Format

Send to

Choose Destination
Ann Trop Paediatr. 2010;30(2):109-18. doi: 10.1179/146532810X12703902243818.

The aetiology, clinical presentations and outcome of febrile encephalopathy in children in Papua New Guinea.

Author information

1
Department of Paediatrics, Port Moresby General Hospital, Papua New Guinea.

Abstract

BACKGROUND:

Febrile encephalopathy, defined as fever, seizures and/or altered consciousness, is a common presentation in children in tropical developing countries. Outcomes range from complete recovery through varying degrees of neurological disability which slowly resolve or remain permanent to death from either the acute illness or complications. Whilst bacterial meningitis accounts for a proportion of children affected, the aetiology in many remains unclear but includes malaria and probably viral encephalitis.

AIM:

To understand the aetiology, presentation and outcome of febrile encephalopathy in children in Papua New Guinea.

METHODS:

Children aged between 1 month and 12 years presenting to Port Moresby General Hospital with febrile encephalopathy were studied prospectively. A detailed history and examination and the following laboratory investigations were undertaken as appropriate: cerebrospinal fluid (CSF) microscopy and bacterial culture, gram stain, measurement of protein and glucose and latex agglutination testing for Haemophilus influenzae, Streptococcus pneumoniae and Neisseria meningitides; Ziehl-Neelsen staining and india ink examination on selected samples; IgM for Japanese encephalitis, dengue, rubella and measles; PCR testing and mycobacterial culture for Mycobacterium tuberculosis. Blood was tested for flavivirus, measles and rubella IgM and IgG.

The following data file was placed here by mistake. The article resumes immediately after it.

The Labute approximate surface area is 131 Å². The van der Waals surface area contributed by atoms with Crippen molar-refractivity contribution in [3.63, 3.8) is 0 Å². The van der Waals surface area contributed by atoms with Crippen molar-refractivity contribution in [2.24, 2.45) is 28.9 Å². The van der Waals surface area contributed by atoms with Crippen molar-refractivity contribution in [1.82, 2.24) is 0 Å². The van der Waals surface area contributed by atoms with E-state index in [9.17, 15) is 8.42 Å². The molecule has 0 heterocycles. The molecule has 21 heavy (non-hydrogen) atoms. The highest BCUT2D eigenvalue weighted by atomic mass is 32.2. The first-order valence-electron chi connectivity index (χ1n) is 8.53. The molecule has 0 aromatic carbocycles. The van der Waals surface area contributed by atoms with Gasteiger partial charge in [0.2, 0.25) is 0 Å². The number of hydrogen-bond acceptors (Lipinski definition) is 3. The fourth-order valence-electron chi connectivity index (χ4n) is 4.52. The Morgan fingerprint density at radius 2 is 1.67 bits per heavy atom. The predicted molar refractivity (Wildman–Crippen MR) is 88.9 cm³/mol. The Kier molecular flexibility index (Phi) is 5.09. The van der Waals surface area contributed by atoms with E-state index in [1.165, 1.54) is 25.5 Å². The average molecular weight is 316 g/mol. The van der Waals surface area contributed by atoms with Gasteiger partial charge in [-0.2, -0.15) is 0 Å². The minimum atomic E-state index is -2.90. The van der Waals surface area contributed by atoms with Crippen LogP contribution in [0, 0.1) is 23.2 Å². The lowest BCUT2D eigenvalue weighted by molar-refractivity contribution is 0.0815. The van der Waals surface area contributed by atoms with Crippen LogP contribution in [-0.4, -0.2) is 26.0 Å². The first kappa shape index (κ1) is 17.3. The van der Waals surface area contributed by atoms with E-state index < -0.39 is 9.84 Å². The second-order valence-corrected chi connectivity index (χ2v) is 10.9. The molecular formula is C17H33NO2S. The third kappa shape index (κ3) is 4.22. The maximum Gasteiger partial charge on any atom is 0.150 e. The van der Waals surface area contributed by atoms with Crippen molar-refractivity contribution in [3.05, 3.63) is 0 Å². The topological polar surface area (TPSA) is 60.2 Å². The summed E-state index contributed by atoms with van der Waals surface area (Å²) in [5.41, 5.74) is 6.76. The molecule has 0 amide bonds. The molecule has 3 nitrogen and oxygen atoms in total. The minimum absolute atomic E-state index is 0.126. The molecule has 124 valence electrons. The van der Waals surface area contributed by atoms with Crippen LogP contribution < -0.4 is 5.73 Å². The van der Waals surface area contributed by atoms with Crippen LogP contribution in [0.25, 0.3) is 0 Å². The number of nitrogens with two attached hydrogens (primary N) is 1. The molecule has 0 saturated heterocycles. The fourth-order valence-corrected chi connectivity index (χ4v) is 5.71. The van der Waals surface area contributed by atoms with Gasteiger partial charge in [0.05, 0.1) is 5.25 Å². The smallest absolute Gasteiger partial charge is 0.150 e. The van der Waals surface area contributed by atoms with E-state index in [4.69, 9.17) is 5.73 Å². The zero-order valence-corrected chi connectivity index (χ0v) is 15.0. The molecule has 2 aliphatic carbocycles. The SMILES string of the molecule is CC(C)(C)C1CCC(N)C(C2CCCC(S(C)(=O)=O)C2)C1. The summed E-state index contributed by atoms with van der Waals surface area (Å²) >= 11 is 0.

RESULTS:

149 children were enrolled in the study. 129 had a lumbar puncture and CSF examination; 66 had a normal CSF white cell count. A clinical or laboratory-based diagnosis was possible for 140 children, but a definite pathogen was identifiable for only 55 (37%). The diagnoses included bacterial meningitis in 33 (S. pneumonia 16, H. influenza 13 and N. meningitides 4), tuberculous meningitis (5), probable tuberculous meningitis (18), malaria (10), cryptococcal meningitis (1), flavivirus encephalitis (5), rubella encephalitis (1), hepatic encephalopathy (1) and HIV encephalopathy (1). There were 28 cases of meningitis of unspecified aetiology. Of the five children with IgM-confirmed flavivirus encephalitis, one had dengue serotype 1 and two had Japanese encephalitis. Twenty-five children (including three of the five children with CSF flavivirus IgM) had serological IgG evidence of previous flavivirus infection. A history of multiple convulsions, the presence of neck stiffness and use of the Glasgow coma score (GCS) and TB score chart helped to identify children with bacterial meningitis and an adverse outcome and those with febrile convulsions.

CONCLUSION:

The study confirms the importance of S. pneumonia and H. influenza as major causes of febrile encephalopathy in children in Papua New Guinea. Flaviviruses including Japanese encephalitis are a cause of the febrile encephalopathy syndrome, as is Mycobacterium tuberculosis. All children with febrile encephalopathy should have their GCS and TB scores recorded and should be examined for neck stiffness, and a history of the frequency of convulsions should be recorded. These basic clinical data can help to discriminate aetiology, to guide treatment and monitoring and to identify the children at highest risk of adverse outcome.

[Indexed for MEDLINE]

Supplemental Content

Loading ...
Support Center